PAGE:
I will briefly discuss modeling from my group of the lactose and tryptophan operons as well as the lysis/lysogeny switch in phage lambda. Then a summary of recent modeling of the gal regulon in yeast and zebrafish somitogenesis. The emphasis will be on the utility of mathematical models in either suggesting further experimental work, or in highlighting situations in which there are unknown aspects of the biology.

Fluctuations in gene expression give cells access to a spectrum of phenotypes that can temporarily increase drug resistance and serve as a transient basis for natural selection. To take full advantage of this noise-induced drug resistance, cells may rely on mechanisms that (1) increase cell-to-cell variability in gene expression, and (2) enable inheritance of beneficial gene expression states from one generation to the next. The ATP-binding cassette (ABC) protein family is a large group of membrane transporters that are conserved from bacteria to humans, and facilitate drug resistance by driving the secretion of substances from the cell interior. In budding yeast, the expression of the ABC transporter Pdr5p, and of several other pleiotropic drug response (PDR) pumps, is controlled by a coherent feedforward loop involving the partially redundant transcriptional regulators Pdr1p and Pdr3p. Here, we demonstrate that transcriptional regulation by coherent feedforward loops can enhance drug resistance by increasing cell-to-cell variability in gene expression, and by enabling prolonged activation of gene expression in response to transient signals. Our results highlight how mechanisms enabling transient, non-genetic inheritance may play important roles in defining the effectiveness of drug treatment.

Genetic activity is partially regulated by a complicated network of proteins called transcription factors. I will describe a mathematical framework to relate the structure and dynamics of these genetic networks. The underlying idea is to capture the topology and logic of the network interactions by a Boolean network, and to then embed the logical network into continuous piecewise linear differential equations. The equations can be analyzed using methods from discrete mathematics and nonlinear dynamics. By changing the logical structure randomly, it is possible to evolve the networks in an effort to identify networks that display rare dynamics - e.g. networks with long stable cycles or with a high level of topological entropy. I also consider the concept of robustness in the context of these equations and argue that robustness should be a key feature of genetic networks underlying important biological functions.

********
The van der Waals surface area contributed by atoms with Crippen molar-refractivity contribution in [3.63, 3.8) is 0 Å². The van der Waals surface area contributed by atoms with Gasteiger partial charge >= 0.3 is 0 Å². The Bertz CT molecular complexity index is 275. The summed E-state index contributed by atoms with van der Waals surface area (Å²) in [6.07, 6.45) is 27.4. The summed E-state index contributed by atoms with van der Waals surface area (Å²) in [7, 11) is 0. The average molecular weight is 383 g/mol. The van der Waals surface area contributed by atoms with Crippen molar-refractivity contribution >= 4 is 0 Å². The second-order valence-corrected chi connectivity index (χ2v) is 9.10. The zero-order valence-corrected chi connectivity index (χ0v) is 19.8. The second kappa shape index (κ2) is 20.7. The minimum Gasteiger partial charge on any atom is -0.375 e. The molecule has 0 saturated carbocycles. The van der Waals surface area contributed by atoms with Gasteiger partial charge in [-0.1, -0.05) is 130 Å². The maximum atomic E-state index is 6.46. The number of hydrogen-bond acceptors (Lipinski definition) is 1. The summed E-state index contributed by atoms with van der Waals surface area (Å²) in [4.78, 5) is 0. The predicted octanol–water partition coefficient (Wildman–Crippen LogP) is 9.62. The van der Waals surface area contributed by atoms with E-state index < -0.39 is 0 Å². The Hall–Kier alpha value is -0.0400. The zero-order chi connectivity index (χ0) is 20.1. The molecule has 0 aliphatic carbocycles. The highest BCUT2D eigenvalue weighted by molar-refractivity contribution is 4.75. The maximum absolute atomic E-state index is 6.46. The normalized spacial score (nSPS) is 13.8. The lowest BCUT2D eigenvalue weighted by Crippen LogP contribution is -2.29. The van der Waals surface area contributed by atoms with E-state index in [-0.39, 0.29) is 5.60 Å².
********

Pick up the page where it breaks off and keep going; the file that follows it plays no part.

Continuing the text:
One of the the current challenge for cell biology is understanding of the system level cellular behavior from the knowledge of a network of the individual sub-cellular agents. We address a question of how the model selection affects the predicted dynamic behavior of a gene network. In particular, for a fixed network structure, we compare protein-only models with models in which each transcriptional activation is represented both by mRNA and protein concentrations. We compare linear behavior near equilibria for both cyclic feedback systems and a general system. We show that, in general, explicit inclusion of the mRNA in the model weakens the stability of equilibria. We also study numerically dynamics of a particular gene network and show significant differences in global dynamics between the two types of models.